Teachers talk too much, right? It’s a problem. It is a proven fact that low-SES students have a similar attention span to flightless birds. They are literally emus. Yet, we also know that teachers often can’t seem to help themselves. I went to visit Reginald (Reggie) Grover, Grade 3 teacher at the International Elementary School in UA. He’s been working with the Extraordinary Learning Foundation™ to address the problem of teacher-talk and he’s got some advice.
1. Ask a student to time the teacher-talk
Reggie picks one of his students, Max, to time all sessions of teacher talk. After 5 minutes, the student rings a bell. Well actually, it’s not a real bell. That would be a waste. Conscious that modern students are digital natives, Reggie gets Max to ring a virtual bell on Max’s cellphone. Sometimes, Max replaces the bell with the sound of breaking-wind. Reggie smiles, “There’s gotta be a metaphor in there somewhere!”
2. Use shared gestures
Teachers can set this up any way they like. The important thing is that Reggie and his students all know what the gestures mean. When Reggie points at something and smiles then that means, “Great job guys! You’re on the right track!” If he points at something with his foot or one of his knees then the students know that this means, “You’re not necessarily wrong guys but you might just want to take five and have a think about that.”
“It works really well,” confirms Reggie, “especially when the students are looking at you.”
3. Build resilience, grit and mindsets
Sometimes, the bell rings and Reggie’s time is up before he has said what he planned. “It still happens,” sighs Reggie, “I can’t always quite make it!”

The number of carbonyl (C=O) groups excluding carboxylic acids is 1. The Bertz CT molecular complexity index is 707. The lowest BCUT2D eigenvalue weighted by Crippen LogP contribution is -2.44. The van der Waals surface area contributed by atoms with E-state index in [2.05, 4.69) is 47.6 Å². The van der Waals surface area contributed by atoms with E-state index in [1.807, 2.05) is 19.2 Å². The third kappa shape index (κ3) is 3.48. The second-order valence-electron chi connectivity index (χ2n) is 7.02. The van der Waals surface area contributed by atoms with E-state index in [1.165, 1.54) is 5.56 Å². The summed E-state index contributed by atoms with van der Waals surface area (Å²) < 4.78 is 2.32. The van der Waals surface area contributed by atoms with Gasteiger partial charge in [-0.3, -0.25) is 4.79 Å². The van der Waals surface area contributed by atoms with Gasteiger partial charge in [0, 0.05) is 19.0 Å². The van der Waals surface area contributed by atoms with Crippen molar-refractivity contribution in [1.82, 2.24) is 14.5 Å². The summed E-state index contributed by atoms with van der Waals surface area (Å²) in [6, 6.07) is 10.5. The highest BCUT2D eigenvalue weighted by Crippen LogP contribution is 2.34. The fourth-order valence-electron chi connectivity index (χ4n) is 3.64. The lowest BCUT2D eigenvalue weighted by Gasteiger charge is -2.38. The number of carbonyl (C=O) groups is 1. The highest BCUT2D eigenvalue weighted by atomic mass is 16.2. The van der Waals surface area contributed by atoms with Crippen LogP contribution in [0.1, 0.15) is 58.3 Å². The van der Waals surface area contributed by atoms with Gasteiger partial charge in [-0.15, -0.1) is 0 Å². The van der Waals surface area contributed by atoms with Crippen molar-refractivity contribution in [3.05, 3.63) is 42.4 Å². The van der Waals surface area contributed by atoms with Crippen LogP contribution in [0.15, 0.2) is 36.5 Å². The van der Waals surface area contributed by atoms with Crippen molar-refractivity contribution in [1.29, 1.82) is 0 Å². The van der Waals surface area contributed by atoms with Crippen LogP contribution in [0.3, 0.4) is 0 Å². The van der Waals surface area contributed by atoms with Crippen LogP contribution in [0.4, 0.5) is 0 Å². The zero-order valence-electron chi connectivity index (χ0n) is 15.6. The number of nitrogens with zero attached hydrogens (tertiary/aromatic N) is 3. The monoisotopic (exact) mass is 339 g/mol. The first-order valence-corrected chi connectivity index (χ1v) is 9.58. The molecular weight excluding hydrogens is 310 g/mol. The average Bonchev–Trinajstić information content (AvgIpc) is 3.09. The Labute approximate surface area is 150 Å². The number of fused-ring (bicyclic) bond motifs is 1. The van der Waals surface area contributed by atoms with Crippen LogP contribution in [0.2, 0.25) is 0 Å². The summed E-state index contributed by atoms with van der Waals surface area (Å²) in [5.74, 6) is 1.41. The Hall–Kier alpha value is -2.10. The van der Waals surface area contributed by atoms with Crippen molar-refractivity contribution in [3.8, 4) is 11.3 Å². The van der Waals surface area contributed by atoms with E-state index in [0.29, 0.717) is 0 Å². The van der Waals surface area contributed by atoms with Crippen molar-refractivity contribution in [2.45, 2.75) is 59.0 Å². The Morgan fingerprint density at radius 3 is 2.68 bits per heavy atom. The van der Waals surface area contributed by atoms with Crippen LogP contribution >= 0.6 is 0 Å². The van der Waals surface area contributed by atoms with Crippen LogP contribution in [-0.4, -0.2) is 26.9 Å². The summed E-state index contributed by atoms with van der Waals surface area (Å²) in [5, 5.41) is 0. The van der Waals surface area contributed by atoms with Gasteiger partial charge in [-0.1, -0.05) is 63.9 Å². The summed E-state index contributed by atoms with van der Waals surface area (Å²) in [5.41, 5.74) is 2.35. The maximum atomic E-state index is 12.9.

This leaves part of a task or activity unexplained. “This is where kids need grit, resilience and a mindset. After that bell goes off and I am caught mid-sentence then I think that this is exactly the experience that my students will have to struggle with in real-life.”
Reggie festoons his classroom wall with posters to motivate the students in these situations. One simply reads, “Don’t give up!” over a picture of a beach at sunset. Another celebrates making mistakes.
“Some kids have just naturally got the right mindset and others haven’t,” he explains.
4. Use relevant, authentic contexts
“I used to do things like read a class book and then ask the students to write about it,” says Reggie, “I remember doing Charlotte’s Web. The trouble is, it required a lot of explaining; characters, narrative arcs. And my students aren’t spiders. How could a story about spiders be relevant to them? How could it be authentic?”
This illustrates that asking students to complete tasks that they don’t already know how to do usually involves a lot of teacher talk.
“Now, I ask them to write to a prompt like ‘my perfect lunch’. They’re still writing but it’s much more relevant to them. They’ve written similar pieces many times before and so they hardly need my help at all. I don’t have to say or do anything. And that’s the ultimate goal for any teacher.”
5. Prepare your resources
Teacher talk can be reduced by having printed resources containing explanations, instructions and examples. Reggie suggests combining these ‘prompt sheets’ with any activities or questions you want the students to complete.
“In math, you can make up a sheet with instructions and examples on it with maybe some questions at the end. You can even get ahead of yourself and put a few of these together into something like a booklet. Publishers often produce these ready-made.”
Over to you
So are you ready to reduce teacher-talk in your classroom? Try Reggie’s tips and let us know how you get on!